Where Barton Hall was, is now the Sandy Bay MacDonalds. On a previous visit Jill had suspected a shed behind the house next door was Horace Watson’s Curry House, where Keens Curry was made in the 1890s. I knocked on the door and the current resident confirmed it was. So that’s another piece of family history known. Tony Robinson had filmed it two weeks previously as part of a new series. The producers of the show have been in touch with me.
I spent that week doing my research on Antarctic folklore at the Antarctic Division and the Tasmania’s National Archives, and meeting some very helpful contacts. Most productive. I also managed to catch up with rellies and spend a day at the astounding MONA.
I squeezed in a delightful house concert in a bush setting just 15 minutes out of Hobart at Jane Bange and Tony Blake’s house. I was particularly thrilled that Melva Truchanas turned up. It’s an incredible honour to sing my song about Olegas in her presence – although somewhat scary! She showed me a new Lithuanian book about Olegas which includes the lyrics of my song translated! How good is that! ‘Olegas, tu isvaiksciojai Tasmanijos kalnus…’
The absolute highlight of the week was being part of a concert at the Pontville Immigration Detention Centre just out of Hobart. The amazing Erin Collins, who ran Cygnet put this together in her spare time! Pontville has only single men. Several performers from the festival went out and brought some Aussie and world music to this bleak, stark, hopeless place. And what fun we all had. Getting in there was like something out of Kafka. Signatures, headcounts, briefings, warnings, metal detectors, this-es and thats. But it was so worth it.
One man I spoke to had been a refugee for 12 years: from Afghanistan to Iran to Indonesia to Christmas Island then to Pontville. He doesn’t know how much longer he has to wait, and what the outcome would be. Can you imagine living like that? Why can’t we just welcome these people? Some others used the opportunity to start talking about having violin lessons from fiddler Rachel Meyers. They lapped the music up.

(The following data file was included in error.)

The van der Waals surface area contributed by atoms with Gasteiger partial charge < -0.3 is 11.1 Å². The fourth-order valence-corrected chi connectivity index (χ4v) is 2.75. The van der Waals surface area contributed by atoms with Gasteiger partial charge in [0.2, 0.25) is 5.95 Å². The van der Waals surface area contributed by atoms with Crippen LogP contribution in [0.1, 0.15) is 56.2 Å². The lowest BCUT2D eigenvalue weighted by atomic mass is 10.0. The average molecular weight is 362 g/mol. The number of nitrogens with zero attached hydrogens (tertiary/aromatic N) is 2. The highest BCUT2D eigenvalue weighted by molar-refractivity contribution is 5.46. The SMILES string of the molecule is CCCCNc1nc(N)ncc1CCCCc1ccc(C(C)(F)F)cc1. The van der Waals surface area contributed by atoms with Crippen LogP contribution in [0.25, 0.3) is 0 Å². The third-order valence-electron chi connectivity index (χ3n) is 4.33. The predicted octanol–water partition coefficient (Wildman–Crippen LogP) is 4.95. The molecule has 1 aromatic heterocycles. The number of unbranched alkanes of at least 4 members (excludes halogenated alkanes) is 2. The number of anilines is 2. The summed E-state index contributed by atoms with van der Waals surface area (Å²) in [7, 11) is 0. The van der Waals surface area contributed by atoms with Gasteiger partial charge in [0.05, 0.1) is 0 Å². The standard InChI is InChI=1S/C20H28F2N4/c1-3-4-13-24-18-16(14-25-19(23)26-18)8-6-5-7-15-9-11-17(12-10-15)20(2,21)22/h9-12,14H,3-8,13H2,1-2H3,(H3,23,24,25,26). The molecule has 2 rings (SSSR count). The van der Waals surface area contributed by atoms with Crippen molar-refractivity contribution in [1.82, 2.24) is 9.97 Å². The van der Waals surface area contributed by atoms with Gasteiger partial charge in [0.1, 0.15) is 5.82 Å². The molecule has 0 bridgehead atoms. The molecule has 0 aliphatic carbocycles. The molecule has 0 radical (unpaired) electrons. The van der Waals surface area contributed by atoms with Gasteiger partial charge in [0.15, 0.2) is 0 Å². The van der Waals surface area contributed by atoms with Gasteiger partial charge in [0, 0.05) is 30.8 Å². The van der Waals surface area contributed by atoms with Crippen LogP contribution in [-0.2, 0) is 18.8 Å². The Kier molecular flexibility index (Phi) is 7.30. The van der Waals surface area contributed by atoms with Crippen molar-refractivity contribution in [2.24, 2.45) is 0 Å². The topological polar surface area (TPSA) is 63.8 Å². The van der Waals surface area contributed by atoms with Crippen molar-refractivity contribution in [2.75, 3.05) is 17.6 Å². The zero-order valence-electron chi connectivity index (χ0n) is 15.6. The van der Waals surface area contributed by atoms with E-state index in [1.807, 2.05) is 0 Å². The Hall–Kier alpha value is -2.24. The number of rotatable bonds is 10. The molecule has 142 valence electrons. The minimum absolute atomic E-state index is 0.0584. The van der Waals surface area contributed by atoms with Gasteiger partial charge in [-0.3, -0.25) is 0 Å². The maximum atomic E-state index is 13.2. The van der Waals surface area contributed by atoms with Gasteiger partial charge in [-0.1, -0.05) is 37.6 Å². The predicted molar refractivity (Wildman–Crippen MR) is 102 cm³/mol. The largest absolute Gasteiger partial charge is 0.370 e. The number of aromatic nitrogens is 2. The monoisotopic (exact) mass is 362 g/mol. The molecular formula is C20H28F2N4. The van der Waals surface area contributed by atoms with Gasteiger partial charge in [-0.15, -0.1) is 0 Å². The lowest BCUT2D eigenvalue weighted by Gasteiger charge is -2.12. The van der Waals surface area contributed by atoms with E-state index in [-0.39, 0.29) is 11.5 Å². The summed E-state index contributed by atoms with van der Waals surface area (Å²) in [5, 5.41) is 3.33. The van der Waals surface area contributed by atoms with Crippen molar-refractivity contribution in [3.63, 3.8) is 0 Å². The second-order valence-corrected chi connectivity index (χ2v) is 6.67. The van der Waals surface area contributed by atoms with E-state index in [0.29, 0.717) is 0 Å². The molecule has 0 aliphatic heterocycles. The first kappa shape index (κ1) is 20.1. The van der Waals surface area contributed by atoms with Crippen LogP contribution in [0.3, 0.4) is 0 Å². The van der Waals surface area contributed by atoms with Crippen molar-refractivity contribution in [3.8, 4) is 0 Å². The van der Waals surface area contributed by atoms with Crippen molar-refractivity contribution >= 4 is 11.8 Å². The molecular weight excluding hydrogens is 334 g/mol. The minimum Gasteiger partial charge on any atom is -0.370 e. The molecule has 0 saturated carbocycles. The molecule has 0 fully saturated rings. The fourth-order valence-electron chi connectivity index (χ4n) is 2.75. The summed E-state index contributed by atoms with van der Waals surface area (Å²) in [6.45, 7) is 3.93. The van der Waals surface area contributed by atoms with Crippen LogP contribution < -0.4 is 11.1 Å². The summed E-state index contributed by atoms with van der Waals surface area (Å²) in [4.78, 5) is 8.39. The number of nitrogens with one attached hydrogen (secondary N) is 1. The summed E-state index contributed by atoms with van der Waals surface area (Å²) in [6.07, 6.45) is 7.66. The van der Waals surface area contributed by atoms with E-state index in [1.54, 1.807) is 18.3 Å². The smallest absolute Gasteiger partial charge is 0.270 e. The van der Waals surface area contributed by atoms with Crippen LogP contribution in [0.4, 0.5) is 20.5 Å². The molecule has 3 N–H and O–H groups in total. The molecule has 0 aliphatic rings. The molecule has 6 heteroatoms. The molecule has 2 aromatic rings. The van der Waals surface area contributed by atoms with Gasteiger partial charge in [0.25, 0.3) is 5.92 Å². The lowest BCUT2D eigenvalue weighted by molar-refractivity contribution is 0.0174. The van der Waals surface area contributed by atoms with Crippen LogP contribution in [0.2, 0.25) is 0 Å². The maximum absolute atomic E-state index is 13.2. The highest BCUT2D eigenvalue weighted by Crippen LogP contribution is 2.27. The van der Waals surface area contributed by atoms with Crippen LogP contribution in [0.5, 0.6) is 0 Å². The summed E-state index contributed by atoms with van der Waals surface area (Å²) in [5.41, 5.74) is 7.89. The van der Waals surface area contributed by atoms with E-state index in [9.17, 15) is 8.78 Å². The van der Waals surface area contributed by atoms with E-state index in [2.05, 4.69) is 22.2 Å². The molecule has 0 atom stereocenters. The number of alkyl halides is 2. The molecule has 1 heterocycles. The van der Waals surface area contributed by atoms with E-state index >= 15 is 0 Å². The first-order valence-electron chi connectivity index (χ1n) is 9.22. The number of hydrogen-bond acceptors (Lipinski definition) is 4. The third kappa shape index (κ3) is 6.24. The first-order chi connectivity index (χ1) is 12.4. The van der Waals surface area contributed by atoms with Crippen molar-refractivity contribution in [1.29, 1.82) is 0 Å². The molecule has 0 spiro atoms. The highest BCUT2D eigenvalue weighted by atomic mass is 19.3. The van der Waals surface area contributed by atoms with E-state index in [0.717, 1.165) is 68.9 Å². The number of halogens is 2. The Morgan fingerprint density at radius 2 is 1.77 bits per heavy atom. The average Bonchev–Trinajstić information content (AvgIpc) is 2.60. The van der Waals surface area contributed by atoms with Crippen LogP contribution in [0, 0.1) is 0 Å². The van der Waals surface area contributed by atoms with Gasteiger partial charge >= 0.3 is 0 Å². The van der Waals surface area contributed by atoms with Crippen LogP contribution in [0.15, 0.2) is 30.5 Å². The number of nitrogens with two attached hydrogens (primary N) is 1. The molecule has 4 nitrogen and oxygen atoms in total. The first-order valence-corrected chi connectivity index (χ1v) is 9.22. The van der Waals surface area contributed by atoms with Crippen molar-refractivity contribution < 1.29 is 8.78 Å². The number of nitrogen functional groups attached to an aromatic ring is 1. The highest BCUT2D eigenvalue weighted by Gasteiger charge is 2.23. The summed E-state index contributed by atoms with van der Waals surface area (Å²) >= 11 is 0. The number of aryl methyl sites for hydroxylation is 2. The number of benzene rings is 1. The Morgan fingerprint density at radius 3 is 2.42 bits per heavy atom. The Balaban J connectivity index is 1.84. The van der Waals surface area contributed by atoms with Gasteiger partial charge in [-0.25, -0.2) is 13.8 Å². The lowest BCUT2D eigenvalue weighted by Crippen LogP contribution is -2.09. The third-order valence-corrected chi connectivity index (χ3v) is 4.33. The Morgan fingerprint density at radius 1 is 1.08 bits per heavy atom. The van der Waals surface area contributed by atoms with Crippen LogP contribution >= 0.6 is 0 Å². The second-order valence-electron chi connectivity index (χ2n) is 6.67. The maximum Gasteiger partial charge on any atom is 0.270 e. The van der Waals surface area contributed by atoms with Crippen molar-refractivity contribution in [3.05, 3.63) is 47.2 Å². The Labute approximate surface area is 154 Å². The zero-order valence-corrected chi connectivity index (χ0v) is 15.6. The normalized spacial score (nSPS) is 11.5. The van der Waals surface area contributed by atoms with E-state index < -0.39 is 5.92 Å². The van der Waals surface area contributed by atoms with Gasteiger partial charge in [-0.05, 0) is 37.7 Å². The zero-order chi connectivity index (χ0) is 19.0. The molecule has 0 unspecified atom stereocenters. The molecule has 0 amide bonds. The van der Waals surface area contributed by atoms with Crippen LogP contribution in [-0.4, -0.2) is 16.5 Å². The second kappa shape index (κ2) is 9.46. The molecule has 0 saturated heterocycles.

On a freezing Tasmanian summer’s day we played under an outdoor shelter with a concrete floor and a tin roof. When it rained the noise was overwhelming. But the sun shone in everyone’s hearts as they sang along, danced, cheered. Between acts some of them pounded away on djembes and tambourines. I was thrilled that one of the moments of peak enthusiasm was when we all did The Beanie Song (www.youtube.com/watch?v=T5H3tYAPhmY). The delight and gusto with which they sang “You gotta have a beanie!” was overwhelming.
Now they are fully prepared for Australian society!
The last stage of the trip was back on the north coast at the Tamar Valley Folk Festival at George Town. While this festival lacks the street vibe of Cygnet, the sessions and concerts certainly make up for it – as did our accommodation right on the Tamar Estuary just out of town. My stroh got a good run at the session on the verandah of the Pier Hotel on Sunday.
We finished the trip in fine style with a moving concert at the old folks’ home at Low Head, then a bit of a winery tour on the way to the airport. Tasmania’s complex cool climate whites are to die for. After dropping the others off, I spent a lazy afternoon swimming at Port Sorell before boarding the ferry.
The circle was completed as I staggered on deck to see the sun rise over the Mornington Peninsula and watch the steely glint of Melbourne’s skyscrapers in the morning light.